The 15th Congress’ surprising output: A bumper crop of reform measures
It was disappointing, the way the last session of the 15th Congress ended, with the Senate in turmoil over Senate President Juan Ponce Enrile’s gestures of feudal favoritism with the people’s money and the House of Representatives’ unconscionable failure to pass the Freedom of Information Bill. But its tragicomic last act should not bury the fact that this Congress had a bumper crop of progressive measures strengthening social, political, and human rights.
At the top of the list is, of course, the Reproductive Health and Responsible Parenthood Act. The significance of this measure lies not only in its advancing women’s rights and welfare and promoting sustainable and manageable population growth, but in its being a giant step towards completing the process of secularization that began with the Reform Movement of the ilustrados in the 19th century.
R.A. No. 10351, better known as the “Sin Tax,” broke the cancerous hold on the country’s health by the Lucio Tan–Philip Morris partnership while acquiring over P33 billion in its first year of implementation, the bulk of which will go towards kick-starting the government’s universal health program.
The Kasambahay Act brought long-delayed legal coverage to the millions of domestic workers that constitute the pillar of the household economy. Now they will be entitled to a minimum wage, social security and Pag-Ibig housing benefits, days off, and limits to their working hours. The Act, along with its signing the International Labor Organization’s Convention Concerning Decent Work for Domestic Workers, will also strengthen the government’s hand in negotiating stronger benefits and protections for our migrant domestic workers in the Middle East and other parts of the world. Owing to its implications for family finances, many in the middle class may not be happy with this bill now, but they will eventually come to accept it as necessary from a human and social rights perspective.
The Amended Anti-Trafficking Act strengthens the hand of the authorities in dealing with the cancer of human trafficking against which they have made little headway so far. It strengthens their power to prosecute pre-empted acts of trafficking. It eliminates the privacy clause previously enjoyed by traffickers, which means that people, including members of the media, who reveal the identities of those accused in human trafficking cases shall not be subjected to criminal sanctions. Finally, it penalizes the confiscation of travel documents such as passports and working permits from trafficked persons.
The landmark Marcos Compensation Act will finally bring some measure of justice to the more than 12,000 victims of human rights abuses during the Marcos period. Funded by P10 billion from the Marcos assets seized by the Swiss government and turned over to the Philippines, the Act is one of the few, if not the only instance, a government anywhere in the world has made financial reparations to victims of human rights violations.
Alongside the Marcos Compensation Act as a milestone human rights measure is the Anti-Enforced or Involuntary Disappearance Act. Rep. Edcel Lagman, one of the principal authors, told the Inquirer that the measure is “a milestone in Asia as it will be the first national law to criminalize enforced disappearance as a separate or distinct offense.” The Act provides for a penalty of from 20 to 40 years in prison, renders illegal “orders of battle” that give police and military units blanket power to deal with targeted individuals, outlaws secret detention centers, and mandates the compensation, restitution and rehabilitation of victims. The only major flaw of the Act is its not covering non-state actors, which have also been responsible for acts of forced disappearance, a provision that several of its authors, including myself, fought for, unsuccessfully.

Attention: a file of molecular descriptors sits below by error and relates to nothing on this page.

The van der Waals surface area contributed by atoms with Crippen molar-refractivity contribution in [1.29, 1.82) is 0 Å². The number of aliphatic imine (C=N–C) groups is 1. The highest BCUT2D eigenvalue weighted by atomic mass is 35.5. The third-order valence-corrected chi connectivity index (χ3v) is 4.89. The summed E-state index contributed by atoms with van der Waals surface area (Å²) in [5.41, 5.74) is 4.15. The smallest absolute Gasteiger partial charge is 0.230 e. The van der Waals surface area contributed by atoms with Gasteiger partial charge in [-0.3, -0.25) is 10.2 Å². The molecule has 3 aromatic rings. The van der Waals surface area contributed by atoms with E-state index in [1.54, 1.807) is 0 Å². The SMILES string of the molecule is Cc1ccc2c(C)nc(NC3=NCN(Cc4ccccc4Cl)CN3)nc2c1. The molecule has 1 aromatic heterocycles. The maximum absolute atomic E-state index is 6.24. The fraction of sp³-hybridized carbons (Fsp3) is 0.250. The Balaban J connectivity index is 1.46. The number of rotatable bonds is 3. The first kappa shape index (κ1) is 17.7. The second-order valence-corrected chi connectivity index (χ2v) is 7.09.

A final feather in the cap of the 15th Congress was ratified on the very last day of the last session on February 6. This was the Amended Overseas Voting Act, which did away with the requirement that those registering to vote overseas must file an affidavit stating they will return to the Philippines after three years. It also empowered the Commission on Elections to explore new technologies of registration and voting, including internet registration and voting, and make recommendations to Congress on their adoption. With over 10 million Filipinos now living and working abroad, the amended law is expected to dramatically expand the number of overseas voters. A commonly accepted view is that, owing to their cosmopolitan experiences, Filipinos working overseas are not easily subverted by the blandishments of traditional politicians and are likely to base their vote mainly on candidates’ stands on issues and their programs instead of feudal loyalties or bribes. This amended law will provide a good test of this thesis, and if the outcome is as expected, then people will look back on it as a major step forward in the modernization and maturation of Philippine democracy.
Yes, despite its unfortunate ending, the 15th Congress has been a historic Congress. There, of course, remains much that remains to be done, and passing laws does not guarantee that they will be implemented effectively. But legislating reform is a conditio sine qua non for the reform process, and the 15th Congress, along with the impressive initiatives of the President in the area of good governance, provides proof that despite its grave imperfections, Philippine democracy is capable of self-transformation.
*INQUIRER.net columnist Walden Bello represents the partylist Akbayan in the House of Representatives.
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